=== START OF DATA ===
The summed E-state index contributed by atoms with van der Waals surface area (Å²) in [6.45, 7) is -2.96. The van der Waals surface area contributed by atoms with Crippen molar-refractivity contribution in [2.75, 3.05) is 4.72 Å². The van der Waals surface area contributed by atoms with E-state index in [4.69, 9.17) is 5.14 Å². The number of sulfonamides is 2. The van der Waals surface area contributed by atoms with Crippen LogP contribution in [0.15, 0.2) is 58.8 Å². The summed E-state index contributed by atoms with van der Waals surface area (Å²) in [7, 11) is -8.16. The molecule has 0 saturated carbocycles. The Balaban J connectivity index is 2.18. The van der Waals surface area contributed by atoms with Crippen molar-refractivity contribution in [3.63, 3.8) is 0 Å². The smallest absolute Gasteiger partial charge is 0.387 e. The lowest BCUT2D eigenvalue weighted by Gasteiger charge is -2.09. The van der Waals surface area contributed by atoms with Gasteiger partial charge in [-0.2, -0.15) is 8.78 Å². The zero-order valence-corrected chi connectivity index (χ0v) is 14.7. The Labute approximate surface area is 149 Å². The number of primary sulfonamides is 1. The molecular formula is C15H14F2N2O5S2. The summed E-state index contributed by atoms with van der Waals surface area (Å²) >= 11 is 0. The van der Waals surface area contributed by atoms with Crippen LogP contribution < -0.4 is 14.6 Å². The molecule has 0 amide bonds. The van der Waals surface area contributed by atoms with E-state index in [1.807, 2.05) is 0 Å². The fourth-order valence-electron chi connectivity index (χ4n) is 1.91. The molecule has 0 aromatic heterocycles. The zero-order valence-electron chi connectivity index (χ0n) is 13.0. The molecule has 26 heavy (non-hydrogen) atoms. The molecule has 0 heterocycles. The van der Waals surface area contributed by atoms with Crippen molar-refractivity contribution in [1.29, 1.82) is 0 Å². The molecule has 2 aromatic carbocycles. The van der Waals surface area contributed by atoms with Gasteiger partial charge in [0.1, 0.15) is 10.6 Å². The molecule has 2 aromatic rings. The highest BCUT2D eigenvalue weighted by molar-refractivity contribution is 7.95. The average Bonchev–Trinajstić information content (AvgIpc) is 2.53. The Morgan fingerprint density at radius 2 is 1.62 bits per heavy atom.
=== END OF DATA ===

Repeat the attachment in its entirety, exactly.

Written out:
The summed E-state index contributed by atoms with van der Waals surface area (Å²) in [6.45, 7) is -2.96. The van der Waals surface area contributed by atoms with Crippen molar-refractivity contribution in [2.75, 3.05) is 4.72 Å². The van der Waals surface area contributed by atoms with E-state index in [4.69, 9.17) is 5.14 Å². The number of sulfonamides is 2. The van der Waals surface area contributed by atoms with Crippen LogP contribution in [0.15, 0.2) is 58.8 Å². The summed E-state index contributed by atoms with van der Waals surface area (Å²) in [7, 11) is -8.16. The molecule has 0 saturated carbocycles. The Balaban J connectivity index is 2.18. The van der Waals surface area contributed by atoms with Crippen molar-refractivity contribution in [3.63, 3.8) is 0 Å². The smallest absolute Gasteiger partial charge is 0.387 e. The lowest BCUT2D eigenvalue weighted by Gasteiger charge is -2.09. The van der Waals surface area contributed by atoms with Gasteiger partial charge in [-0.2, -0.15) is 8.78 Å². The zero-order valence-corrected chi connectivity index (χ0v) is 14.7. The Labute approximate surface area is 149 Å². The number of primary sulfonamides is 1. The molecular formula is C15H14F2N2O5S2. The summed E-state index contributed by atoms with van der Waals surface area (Å²) >= 11 is 0. The van der Waals surface area contributed by atoms with Crippen LogP contribution < -0.4 is 14.6 Å². The molecule has 0 amide bonds. The van der Waals surface area contributed by atoms with E-state index in [1.807, 2.05) is 0 Å². The fourth-order valence-electron chi connectivity index (χ4n) is 1.91. The molecule has 0 aromatic heterocycles. The zero-order valence-electron chi connectivity index (χ0n) is 13.0. The molecule has 26 heavy (non-hydrogen) atoms. The molecule has 0 heterocycles. The van der Waals surface area contributed by atoms with Crippen molar-refractivity contribution in [1.29, 1.82) is 0 Å². The molecule has 2 aromatic carbocycles. The van der Waals surface area contributed by atoms with Gasteiger partial charge in [0.1, 0.15) is 10.6 Å². The molecule has 2 aromatic rings. The highest BCUT2D eigenvalue weighted by molar-refractivity contribution is 7.95. The average Bonchev–Trinajstić information content (AvgIpc) is 2.53. The Morgan fingerprint density at radius 2 is 1.62 bits per heavy atom.